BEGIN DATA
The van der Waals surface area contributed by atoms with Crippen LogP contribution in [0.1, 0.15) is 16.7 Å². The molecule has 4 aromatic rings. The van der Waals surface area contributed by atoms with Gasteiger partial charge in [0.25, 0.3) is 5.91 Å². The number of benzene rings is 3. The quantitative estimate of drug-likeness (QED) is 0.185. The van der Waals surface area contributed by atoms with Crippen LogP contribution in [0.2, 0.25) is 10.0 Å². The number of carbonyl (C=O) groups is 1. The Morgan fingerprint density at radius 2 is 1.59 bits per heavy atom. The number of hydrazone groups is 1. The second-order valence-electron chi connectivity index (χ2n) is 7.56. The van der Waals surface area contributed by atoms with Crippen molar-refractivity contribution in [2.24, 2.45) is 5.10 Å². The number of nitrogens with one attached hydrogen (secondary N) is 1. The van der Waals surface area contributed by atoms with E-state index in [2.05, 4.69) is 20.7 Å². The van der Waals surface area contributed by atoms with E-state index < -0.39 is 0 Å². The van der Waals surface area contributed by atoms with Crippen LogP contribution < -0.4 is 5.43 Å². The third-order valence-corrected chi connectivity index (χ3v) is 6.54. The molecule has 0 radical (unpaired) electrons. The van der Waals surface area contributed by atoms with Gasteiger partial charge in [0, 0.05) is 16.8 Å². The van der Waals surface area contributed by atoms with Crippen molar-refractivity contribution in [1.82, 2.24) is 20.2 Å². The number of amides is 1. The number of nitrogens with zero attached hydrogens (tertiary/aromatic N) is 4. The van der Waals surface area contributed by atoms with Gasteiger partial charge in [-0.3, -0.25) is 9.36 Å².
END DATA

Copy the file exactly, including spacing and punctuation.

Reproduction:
The van der Waals surface area contributed by atoms with Crippen LogP contribution in [0.1, 0.15) is 16.7 Å². The molecule has 4 aromatic rings. The van der Waals surface area contributed by atoms with Gasteiger partial charge in [0.25, 0.3) is 5.91 Å². The number of benzene rings is 3. The quantitative estimate of drug-likeness (QED) is 0.185. The van der Waals surface area contributed by atoms with Crippen LogP contribution in [0.2, 0.25) is 10.0 Å². The number of carbonyl (C=O) groups is 1. The Morgan fingerprint density at radius 2 is 1.59 bits per heavy atom. The number of hydrazone groups is 1. The second-order valence-electron chi connectivity index (χ2n) is 7.56. The van der Waals surface area contributed by atoms with Crippen molar-refractivity contribution in [2.24, 2.45) is 5.10 Å². The number of nitrogens with one attached hydrogen (secondary N) is 1. The van der Waals surface area contributed by atoms with E-state index in [2.05, 4.69) is 20.7 Å². The van der Waals surface area contributed by atoms with E-state index < -0.39 is 0 Å². The van der Waals surface area contributed by atoms with Crippen LogP contribution < -0.4 is 5.43 Å². The third-order valence-corrected chi connectivity index (χ3v) is 6.54. The molecule has 0 radical (unpaired) electrons. The van der Waals surface area contributed by atoms with Gasteiger partial charge in [0, 0.05) is 16.8 Å². The van der Waals surface area contributed by atoms with Crippen molar-refractivity contribution in [1.82, 2.24) is 20.2 Å². The number of amides is 1. The number of nitrogens with zero attached hydrogens (tertiary/aromatic N) is 4. The van der Waals surface area contributed by atoms with Gasteiger partial charge in [-0.3, -0.25) is 9.36 Å².